It is definitely getting closer to spring. I had my first “Should I put down crabgrass preventer?” question today.
The answer is NO, if you are a homeowner and you plan to apply it yourself!
You can track the optimum time to put down crabgrass preventer at the growing degree website:
Be sure to click on the “Crabgrass Pre” tab on the right side.
In 2019, we entered the optimum time to apply preventer on April the 6th.
Remember, southern facing slopes will warm quicker and may reach the required Growing Degree Days a week or so ahead of north facing slopes. It is not a perfect world.
Speaking of an imperfect world, be aware, if you hire your preventive application, they have a lot of clients for whom they need to apply the preventer.
There is no way a professional can get to all their lawns in a short period of time. They will apply it early on some lawns out of necessity.
The good news is There is very little degradation if you apply preventer in later March than if you wait until April.
So when in doubt, put the preventer down earlier rather than later. You really do not lose that much.
This might be one of the most disturbing invasive species to hit our shores.
It is not close to us yet, but please keep your eyes open.
The Spotted Lanternfly adult is approximately 1″ long and 1/2″ wide at rest. The forewing is grey with black spots and the wings tips are reticulated black blocks outlined in grey. The hind wings have contrasting patches of red and black with a white band. The legs and head are black; the abdomen is yellow with broad black bands. Immature stages are black with white spots, and develop red patches as they grow.Learn more about the Lanternfly here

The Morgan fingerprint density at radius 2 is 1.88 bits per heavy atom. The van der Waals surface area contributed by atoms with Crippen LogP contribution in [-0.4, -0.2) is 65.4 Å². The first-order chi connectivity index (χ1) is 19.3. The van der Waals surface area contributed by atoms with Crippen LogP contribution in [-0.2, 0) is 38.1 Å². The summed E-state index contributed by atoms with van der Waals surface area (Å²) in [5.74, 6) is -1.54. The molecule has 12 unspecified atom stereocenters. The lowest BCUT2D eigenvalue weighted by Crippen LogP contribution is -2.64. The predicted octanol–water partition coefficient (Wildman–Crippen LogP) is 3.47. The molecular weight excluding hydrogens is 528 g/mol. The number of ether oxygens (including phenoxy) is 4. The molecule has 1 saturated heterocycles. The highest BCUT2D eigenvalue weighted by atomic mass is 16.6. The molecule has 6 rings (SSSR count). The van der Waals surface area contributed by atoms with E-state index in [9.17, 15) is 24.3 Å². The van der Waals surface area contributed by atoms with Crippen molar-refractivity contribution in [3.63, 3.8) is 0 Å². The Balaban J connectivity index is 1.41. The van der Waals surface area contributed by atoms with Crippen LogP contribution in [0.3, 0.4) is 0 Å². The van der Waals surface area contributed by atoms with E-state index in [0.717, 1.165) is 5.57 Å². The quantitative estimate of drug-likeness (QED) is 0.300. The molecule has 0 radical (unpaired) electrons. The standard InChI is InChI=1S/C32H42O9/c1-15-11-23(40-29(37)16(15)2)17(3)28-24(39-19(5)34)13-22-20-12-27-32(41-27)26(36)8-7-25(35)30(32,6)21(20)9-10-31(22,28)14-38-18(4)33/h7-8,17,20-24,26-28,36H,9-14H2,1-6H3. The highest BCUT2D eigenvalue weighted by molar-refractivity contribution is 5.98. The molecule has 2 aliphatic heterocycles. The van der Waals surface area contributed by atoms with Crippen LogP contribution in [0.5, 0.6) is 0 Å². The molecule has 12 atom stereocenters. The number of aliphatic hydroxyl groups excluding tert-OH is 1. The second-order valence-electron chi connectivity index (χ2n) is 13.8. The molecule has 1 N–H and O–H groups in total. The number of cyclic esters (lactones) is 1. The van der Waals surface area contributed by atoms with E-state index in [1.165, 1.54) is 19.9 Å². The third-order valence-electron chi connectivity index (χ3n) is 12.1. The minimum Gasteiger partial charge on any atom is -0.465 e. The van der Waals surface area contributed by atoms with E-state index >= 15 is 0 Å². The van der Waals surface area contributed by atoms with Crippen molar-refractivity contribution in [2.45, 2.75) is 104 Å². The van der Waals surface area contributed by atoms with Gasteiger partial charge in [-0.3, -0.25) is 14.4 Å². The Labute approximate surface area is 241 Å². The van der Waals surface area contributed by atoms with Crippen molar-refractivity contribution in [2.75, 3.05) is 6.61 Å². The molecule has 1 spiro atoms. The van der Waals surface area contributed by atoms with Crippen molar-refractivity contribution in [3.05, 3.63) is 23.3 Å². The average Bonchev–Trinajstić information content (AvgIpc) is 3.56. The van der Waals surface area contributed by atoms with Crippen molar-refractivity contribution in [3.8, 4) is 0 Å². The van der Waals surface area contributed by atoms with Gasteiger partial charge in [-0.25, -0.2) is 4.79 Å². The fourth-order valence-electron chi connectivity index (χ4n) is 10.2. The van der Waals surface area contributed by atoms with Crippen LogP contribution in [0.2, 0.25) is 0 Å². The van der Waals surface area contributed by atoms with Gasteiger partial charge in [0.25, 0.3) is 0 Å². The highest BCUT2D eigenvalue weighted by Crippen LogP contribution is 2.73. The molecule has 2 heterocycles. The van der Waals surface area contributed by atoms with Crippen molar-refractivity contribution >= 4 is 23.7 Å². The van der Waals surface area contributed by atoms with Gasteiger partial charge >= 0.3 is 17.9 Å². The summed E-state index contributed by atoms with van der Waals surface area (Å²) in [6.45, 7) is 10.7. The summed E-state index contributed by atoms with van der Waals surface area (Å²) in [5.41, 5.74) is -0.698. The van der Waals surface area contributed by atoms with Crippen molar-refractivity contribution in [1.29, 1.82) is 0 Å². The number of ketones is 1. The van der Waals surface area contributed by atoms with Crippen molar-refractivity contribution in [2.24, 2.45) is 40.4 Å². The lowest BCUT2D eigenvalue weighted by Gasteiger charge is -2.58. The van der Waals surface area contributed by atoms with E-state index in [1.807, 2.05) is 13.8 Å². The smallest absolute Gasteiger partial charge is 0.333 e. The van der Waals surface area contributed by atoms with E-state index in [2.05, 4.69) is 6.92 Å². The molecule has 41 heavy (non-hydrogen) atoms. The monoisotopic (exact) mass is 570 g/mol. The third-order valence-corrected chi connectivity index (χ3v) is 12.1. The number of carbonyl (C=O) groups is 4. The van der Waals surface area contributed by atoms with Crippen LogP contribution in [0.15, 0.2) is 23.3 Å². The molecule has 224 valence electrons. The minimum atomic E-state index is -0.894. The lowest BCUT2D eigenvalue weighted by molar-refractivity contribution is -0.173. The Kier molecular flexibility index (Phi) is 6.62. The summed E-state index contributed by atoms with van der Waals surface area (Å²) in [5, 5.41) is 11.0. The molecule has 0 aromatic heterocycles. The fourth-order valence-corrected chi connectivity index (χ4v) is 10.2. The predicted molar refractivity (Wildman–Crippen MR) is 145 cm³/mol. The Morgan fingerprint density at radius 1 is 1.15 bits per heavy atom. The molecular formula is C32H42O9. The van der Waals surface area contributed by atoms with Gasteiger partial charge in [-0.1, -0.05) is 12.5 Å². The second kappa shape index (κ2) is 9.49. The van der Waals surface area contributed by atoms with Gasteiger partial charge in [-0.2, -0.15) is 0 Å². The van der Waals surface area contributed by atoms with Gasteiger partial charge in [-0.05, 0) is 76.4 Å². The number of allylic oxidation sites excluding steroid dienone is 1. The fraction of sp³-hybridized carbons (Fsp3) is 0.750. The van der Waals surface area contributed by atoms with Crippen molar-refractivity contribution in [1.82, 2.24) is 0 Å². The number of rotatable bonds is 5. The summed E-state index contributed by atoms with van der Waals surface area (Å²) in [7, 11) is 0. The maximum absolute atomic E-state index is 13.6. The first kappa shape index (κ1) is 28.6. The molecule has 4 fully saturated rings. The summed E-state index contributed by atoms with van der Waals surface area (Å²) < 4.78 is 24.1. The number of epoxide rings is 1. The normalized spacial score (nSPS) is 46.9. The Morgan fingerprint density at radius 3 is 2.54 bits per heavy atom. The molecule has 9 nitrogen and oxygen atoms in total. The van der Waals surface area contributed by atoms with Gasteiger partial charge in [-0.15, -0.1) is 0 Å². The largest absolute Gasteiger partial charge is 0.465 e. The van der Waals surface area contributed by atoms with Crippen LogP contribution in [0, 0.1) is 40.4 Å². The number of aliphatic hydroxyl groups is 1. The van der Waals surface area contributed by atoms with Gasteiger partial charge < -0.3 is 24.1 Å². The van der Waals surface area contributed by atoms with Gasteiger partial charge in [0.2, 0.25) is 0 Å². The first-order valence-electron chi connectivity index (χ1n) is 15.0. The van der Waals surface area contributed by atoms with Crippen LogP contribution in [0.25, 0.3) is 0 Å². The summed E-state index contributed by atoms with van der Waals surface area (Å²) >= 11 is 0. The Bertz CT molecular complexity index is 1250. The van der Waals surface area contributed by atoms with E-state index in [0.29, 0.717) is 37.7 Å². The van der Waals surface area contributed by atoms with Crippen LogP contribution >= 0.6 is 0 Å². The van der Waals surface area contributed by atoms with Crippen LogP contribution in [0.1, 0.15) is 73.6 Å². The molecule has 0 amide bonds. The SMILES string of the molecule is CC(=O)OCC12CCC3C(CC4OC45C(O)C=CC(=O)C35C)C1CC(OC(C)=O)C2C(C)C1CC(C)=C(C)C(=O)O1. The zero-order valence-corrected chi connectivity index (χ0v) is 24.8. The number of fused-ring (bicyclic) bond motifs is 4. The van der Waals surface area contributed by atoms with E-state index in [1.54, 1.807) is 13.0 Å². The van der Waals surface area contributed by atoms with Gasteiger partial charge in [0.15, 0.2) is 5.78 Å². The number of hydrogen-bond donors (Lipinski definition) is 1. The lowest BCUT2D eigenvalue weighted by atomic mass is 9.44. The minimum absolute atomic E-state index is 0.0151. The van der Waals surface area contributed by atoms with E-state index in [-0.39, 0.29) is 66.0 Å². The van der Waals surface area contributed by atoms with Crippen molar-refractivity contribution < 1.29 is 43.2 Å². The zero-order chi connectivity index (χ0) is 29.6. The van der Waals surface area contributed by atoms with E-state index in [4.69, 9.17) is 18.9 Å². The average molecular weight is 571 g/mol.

The Spotted Lanternfly causes serious damage in trees including oozing sap, wilting, leaf curling, and tree dieback. In addition to tree damage, when spotted lanternflies feed, they excrete a sugary substance, called honeydew, that encourages the growth of black sooty mold. This mold is harmless to people, however it causes damage to plants. In counties infested and quarantined for Spotted Lanternfly, residents report hundreds of these bad bugs that affect their quality of life and ability to enjoy the outdoors during the spring and summer months. Spotted Lanternflies will cover trees, swarm in the air, and their honeydew can coat decks and play equipment.